“She ran out of the house and started punching and striking the mountain lion with her bare hands and got him off her son,” Foy added.
The boy sustained significant injuries to his head, neck and upper torso, but is now in stable condition at a hospital in Los Angeles, according to authorities.
The mountain lion was later located and killed by an officer with the California Department of Fish and Wildlife, who found the big cat crouching in the bushes with its “ears back and hissing” at the officer shortly after he arrived at the property.
“Due to its behavior and proximity to the attack, the warden believed it was likely the attacking lion and to protect public safety shot and killed it on sight,” the wildlife department noted in its statement.
The mountain lion attack is the first such attack on a human in Los Angeles County since 1995, according to Fish and Wildlife.
The Santa Monica Mountains is a biodiverse region teeming with wildlife such as large raptors, mountain lions, bears, coyote, deer, lizards, and snakes. However, their numbers have rapidly faded in recent years, causing local wildlife authorities to find new ways to manage the region’s endemic species.
Video Shows Taliban Taking Joyride in Captured US Blackhawk Helicopter
The rapid fall of Kabul to the Taliban has resulted in a number of surreal sights – from footage of the Islamist group’s fighters exercising at a presidential gym to clips of combatants having a great time on bumper cars at the local fun park.
However, a new video of Taliban members seemingly testing their skills in the cockpit of a commandeered UH-60 Black Hawk helicopter shows the chilling extent to which U.S. wares have fallen into the hands of a group it spent trillions of dollars, and exhaustive resources, to stamp out.
In the new video, shared on Twitter, the front-line utility helicopter can be seen taxiing on the ground at Kandahar Airport in southeastern Afghanistan, moving along the tarmac. It is unclear who exactly was sitting in the cockpit, and the Black Hawk cannot be seen taking off or flying.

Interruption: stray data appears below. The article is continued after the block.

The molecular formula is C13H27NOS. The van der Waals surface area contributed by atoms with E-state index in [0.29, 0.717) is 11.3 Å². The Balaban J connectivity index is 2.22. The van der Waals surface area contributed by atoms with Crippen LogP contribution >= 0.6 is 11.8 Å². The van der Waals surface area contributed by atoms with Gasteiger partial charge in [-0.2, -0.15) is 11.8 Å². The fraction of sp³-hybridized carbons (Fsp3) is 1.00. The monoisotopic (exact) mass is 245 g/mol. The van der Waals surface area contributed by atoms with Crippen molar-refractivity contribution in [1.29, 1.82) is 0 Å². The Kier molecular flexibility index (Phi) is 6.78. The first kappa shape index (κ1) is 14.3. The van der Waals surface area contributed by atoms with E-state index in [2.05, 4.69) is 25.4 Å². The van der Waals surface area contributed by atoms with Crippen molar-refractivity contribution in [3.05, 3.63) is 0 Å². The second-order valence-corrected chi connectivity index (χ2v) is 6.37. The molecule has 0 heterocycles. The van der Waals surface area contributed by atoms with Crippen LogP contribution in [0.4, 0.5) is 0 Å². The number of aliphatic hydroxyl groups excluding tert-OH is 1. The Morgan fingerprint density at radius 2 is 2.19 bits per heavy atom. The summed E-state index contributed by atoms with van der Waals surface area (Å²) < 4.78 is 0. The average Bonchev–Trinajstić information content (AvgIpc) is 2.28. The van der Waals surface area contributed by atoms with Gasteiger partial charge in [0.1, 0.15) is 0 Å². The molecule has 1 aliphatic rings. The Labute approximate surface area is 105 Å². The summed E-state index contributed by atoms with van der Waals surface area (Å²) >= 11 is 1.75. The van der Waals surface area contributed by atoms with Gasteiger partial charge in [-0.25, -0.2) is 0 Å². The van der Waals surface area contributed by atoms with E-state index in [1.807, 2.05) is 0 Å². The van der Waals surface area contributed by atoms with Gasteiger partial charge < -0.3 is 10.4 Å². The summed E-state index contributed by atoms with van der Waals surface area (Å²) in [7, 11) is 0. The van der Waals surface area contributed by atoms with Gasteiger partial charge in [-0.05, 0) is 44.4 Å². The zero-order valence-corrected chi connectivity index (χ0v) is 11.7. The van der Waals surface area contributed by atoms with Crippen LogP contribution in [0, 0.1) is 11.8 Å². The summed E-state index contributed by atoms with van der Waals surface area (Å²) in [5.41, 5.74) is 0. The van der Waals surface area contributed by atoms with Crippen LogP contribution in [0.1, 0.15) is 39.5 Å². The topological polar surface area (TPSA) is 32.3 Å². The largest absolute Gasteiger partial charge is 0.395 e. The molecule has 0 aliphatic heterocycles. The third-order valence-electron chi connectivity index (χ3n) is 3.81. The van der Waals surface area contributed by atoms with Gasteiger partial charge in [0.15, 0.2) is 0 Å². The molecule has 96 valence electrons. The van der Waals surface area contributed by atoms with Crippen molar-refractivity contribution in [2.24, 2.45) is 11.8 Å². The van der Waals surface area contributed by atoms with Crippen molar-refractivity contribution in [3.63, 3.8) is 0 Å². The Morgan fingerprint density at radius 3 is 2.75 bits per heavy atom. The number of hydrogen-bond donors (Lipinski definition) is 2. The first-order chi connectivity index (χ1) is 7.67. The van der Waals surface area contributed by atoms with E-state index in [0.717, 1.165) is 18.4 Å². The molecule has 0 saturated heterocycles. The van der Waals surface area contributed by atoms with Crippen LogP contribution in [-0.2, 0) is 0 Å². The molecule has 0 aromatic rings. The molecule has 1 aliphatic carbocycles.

It is unlikely that the Taliban have any combatants who are sufficiently trained to fly a UH-60 Black Hawk.
The helicopter, which carries a $6 million price tag, is just a small part of the massive haul that fell into the militant group’s hands after the country’s central government seemingly evaporated on Aug. 14 amid the withdrawal of U.S. and coalition troops.
Some 200,000 firearms, 20,000 Humvees and hundreds of aircraft financed by Washington for the now-defunct Afghan Army are believed to be in the possession of the Taliban.
The firearms include M24 sniper rifles, M18 assault weapons, anti-tank missiles, automatic grenade launchers, rocket-propelled grenades and mortars.
Taliban fighters in the elite Badri 313 Brigade have been seen in propaganda images showing off in uniforms and wielding weaponry meant for the special forces units of the Afghan Army.
The U.S. is known to have purchased 42,000 light tactical vehicles, 9,000 medium tactical vehicles and over 22,000 Humvees between 2003 and 2016.
The White House remains unclear on how much weaponry has fallen into Taliban hands, with National Security Adviser Jake Sullivan admitting last week that the U.S. lacks a “clear picture of just how much missing $83 billion of military inventory” the group has.